China’s new EV sales to stay healthy in 2022 despite COVID-19 disruptions: sources – S&P Global

May 7, 2022 by No Comments


New EV sales in May could rise from April

Lithium prices in downtrend

New energy vehicle sales in China are expected to keep a healthy pace in 2022, even as automakers raised NEV prices and COVID-19 outbreaks disrupted production at major factories, industries sources told S&P Global Commodity Insights.

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A sharp spike in China’s COVID-19 cases from February caused supply shortages and weak production, leading to a month-on-month decline in April sales from top Chinese news energy vehicle producers, including Nio, Li Auto Inc. and Hozon Auto.

China’s automakers suspended or reduced production due to supply shortages of automotive parts following the pandemic-led lockdowns in Shanghai and nearby cities.

China’s passenger car retail sales are estimated at 1.1 million units in April, down 31.9% from a year earlier, China Passenger Car Association, or CPCA, said in a report earlier.

However, production capacity of vehicle makers and auto part manufacturers in Shanghai has been gradually rising after operations restarted from April 19, the Shanghai municipal government said in a press conference May 5.

China’s NEV production and sales are expected to rise in May compared to April, Cui Dongshu, secretary general of CPCA, said recently.

CPCA maintained its forecast for China’s NEV sales in 2022 at 5.5 million units.

It could take a while for the vehicle producers to achieve full capacity, as automotive industry has huge supply chain networks to handle, sources said.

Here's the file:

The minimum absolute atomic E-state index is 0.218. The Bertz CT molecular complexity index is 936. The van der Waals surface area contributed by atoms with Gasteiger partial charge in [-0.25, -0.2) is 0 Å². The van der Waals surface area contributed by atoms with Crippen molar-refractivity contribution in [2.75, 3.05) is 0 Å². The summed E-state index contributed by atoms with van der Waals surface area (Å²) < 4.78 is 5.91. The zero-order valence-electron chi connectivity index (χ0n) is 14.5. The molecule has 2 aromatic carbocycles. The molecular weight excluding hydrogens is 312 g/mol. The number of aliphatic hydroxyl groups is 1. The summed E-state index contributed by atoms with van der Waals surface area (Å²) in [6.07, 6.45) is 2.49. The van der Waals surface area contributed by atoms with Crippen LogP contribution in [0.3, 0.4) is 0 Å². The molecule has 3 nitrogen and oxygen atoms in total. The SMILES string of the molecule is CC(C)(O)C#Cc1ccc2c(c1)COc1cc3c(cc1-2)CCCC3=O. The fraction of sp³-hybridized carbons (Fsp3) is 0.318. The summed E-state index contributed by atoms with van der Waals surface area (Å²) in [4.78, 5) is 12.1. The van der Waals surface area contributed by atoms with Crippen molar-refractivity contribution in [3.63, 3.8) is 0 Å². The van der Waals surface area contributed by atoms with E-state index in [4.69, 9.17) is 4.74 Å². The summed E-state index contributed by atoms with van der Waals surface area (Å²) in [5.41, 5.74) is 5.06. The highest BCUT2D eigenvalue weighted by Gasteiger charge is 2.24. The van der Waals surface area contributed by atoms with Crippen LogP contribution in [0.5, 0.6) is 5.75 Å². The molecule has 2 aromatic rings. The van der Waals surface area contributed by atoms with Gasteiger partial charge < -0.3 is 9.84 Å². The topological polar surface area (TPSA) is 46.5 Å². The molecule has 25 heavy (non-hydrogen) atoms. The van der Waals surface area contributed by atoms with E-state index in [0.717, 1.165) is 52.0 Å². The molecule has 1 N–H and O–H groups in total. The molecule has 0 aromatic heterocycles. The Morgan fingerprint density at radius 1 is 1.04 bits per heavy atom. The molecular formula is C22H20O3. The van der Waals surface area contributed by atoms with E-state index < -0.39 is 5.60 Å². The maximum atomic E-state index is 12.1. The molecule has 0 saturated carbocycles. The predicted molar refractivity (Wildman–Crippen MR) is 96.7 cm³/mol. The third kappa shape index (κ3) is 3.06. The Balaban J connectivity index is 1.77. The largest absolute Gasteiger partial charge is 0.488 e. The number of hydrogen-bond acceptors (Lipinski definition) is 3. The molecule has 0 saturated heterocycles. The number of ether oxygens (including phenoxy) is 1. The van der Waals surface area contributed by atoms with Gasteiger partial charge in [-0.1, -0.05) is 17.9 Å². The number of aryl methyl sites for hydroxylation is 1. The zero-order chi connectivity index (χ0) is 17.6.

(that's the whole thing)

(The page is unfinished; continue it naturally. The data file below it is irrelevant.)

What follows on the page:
While vehicle production and sales in May could face some pressure, operations are expected to normalize gradually in June, they added.

China’s NEV producers have been forced to hike car prices due to monthslong high raw materials prices, but such hike would not dent sales as gasoline prices remain high, while certain government policies also encourage NEV sales, sources said.

Lithium demand, prices

Prices of battery metals in China have been trending lower, in view of growing production from salt lakes, softer downstream demand and government’s move to keep raw material prices at “rational levels.”

Downstream consumers were reluctant to place orders due to the price downtrend, with sources expecting lithium salts prices to drop further.

However, despite under pressure, lithium prices would remain at elevated levels amid high production costs and expectations of later demand recovery, sources said.

Platts assessed battery-grade lithium carbonate and hydroxide at Yuan 465,000/mt ($70,212/mt) and Yuan 470,000/mt May 5 on a DDP China basis, down 7% and 5.2%, respectively, from a month earlier, according to S&P Global data.

China has been witnessing a stellar growth in its EV industry in recent years, driven by the country’s growing emphasis on decarbonization.



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